Forum · dental appliances

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[-] InventiveBlueLocust8446 +0 points · over 2 years ago

Do they work

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[-] TheresaS +0 points · over 2 years ago

Thanks for posting your question, @InventiveBlueLocust8446. Perhaps someone having used a dental appliance would be kind enough to share their own experience?

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[-] SusanR +0 points · over 2 years ago

Hi @InventiveBlueLocust8446,

Oral appliances are increasingly recognized to play a role in managing sleep apnea. There will soon be a new "practice parameter" published by the American Academy of Sleep Medicine that I will share with you when out. This guide reviewed all of the available evidence. The guide noted there is still a need for more research but based on the existing data made a number of recommendations.

Here are some key points about oral appliances: Oral appliances are generally not as effective as CPAP in lowering the AHI compared to CPAP when each device is used for the same duration. However, some people tolerate oral appliances better than CPAP and wear them longer, so that the overall improvement in sleep apnea (AHI) averaged over the entire night and across nights can be similar to to CPAP when worn for a shorter time. Some studies show that oral appliances can reduce blood pressure and improve sleep apnea symptoms, sleep quality and quality of life, too. However, oral appliances are not without side effects--some people may have problems with their jaw or teeth with this treatment. Oral appliances can only be fit in people with a minimal number of teeth and who dont have problems opening their mouth.

The best oral appliances are those that are customized by a dentist and "titrated" to provide the right amount of jaw opening needed for the individual patient. Generally, oral appliances are recommended when patients do not tolerate CPAP. They are also often used to treat snoring that is not accompanied by sleep apnea. If you are interested in an oral appliance, talk to your sleep doctor and review what is best for you.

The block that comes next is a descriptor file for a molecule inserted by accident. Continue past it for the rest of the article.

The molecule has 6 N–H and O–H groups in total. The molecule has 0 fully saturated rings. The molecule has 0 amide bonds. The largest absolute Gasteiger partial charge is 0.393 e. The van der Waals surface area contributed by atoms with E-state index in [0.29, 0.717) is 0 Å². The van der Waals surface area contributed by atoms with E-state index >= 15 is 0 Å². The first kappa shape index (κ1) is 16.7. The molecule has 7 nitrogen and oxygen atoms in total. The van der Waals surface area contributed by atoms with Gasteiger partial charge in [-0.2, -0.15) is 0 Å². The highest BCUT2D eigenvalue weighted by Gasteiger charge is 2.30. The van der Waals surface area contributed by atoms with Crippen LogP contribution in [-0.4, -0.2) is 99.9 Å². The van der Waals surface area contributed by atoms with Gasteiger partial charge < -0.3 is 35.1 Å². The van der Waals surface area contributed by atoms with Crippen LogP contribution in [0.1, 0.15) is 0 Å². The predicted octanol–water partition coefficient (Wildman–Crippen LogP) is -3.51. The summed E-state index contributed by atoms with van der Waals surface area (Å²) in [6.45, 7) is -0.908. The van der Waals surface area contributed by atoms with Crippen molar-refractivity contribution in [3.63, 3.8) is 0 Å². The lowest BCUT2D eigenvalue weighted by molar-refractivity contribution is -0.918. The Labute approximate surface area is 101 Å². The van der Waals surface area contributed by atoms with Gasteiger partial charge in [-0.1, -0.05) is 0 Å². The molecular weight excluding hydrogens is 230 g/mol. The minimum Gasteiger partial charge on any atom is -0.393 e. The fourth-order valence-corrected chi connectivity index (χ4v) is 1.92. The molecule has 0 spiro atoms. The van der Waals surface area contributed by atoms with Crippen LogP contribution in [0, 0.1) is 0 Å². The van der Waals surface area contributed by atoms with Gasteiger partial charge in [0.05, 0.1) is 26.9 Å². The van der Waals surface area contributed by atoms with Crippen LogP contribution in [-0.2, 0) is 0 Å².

More research on oral appliances is needed so better decisions can be made on when to use them and who is likely to get the most benefits.

thanks for this question and let me know if you need more information.

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[-] RichinKansas +0 points · over 2 years ago

Hi All, Im on my second appliance. The first, an EMA worked good for me. I had some dental work done shortly after receiving it, and that led me to my second appliance, the TAP-3 Elite. Just started wearing this for one week now. Unfortunately, I do not know if this will work out for me or not. I am still waking up VERY tired in the morning, and I do not know why. I believe the TAP-3 is doing its job, and there may be something else causing my tiredness in the mornings. I have an app on my phone that I turn on prior to going to sleep and it monitors my snoring levels. So far, and it shows very little snoring, so I do not believe there are any obstructions and the TAP is doing its job.

My Bio: 5'1; 119lbs;health: good shape (could be better with more exercise! :) ); age: 52; diagnosed CPAP intolerant

I am a new forum member here and my goal is to talk with others and share ideas and stories. Feel free to contact me here with any questions.

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[-] AmusingYellowMink9421 +0 points · almost 2 years ago

What software are you using to monitor your sleep? I was going to try the Snorelab software, but would be interested in knowing what you are using.

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[-] SusanR +0 points · over 2 years ago

Hi @RichinKansas-- Did your dentist have you undergo a second sleep study to confirm that the TAP-3 is titrated appropriately to reduce your apneas?

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[-] RichinKansas +0 points · over 2 years ago

Hi @SusanR, No second sleep study yet at this time. The other morning I did not realize that I had adjust the TAP all the way to its limit, so yes, I will for sure be going back to the dentist soon.

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[-] CarlG +0 points · about 2 years ago

I have tried every treatment under the sun, and only use a manibular advancement appliance for about 2 years now. While not perfect, I would say it is 50% effective. I did have a second sleep test after fitting the appliance and it was as effective as cpap for me, but everyone is different. My biggest side effect is my bottom jaw is permanently moving forward. I am seriously considering surgery at the end of this summer if i dont find a better solution soon.

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[-] MooseGubba +0 points · about 2 years ago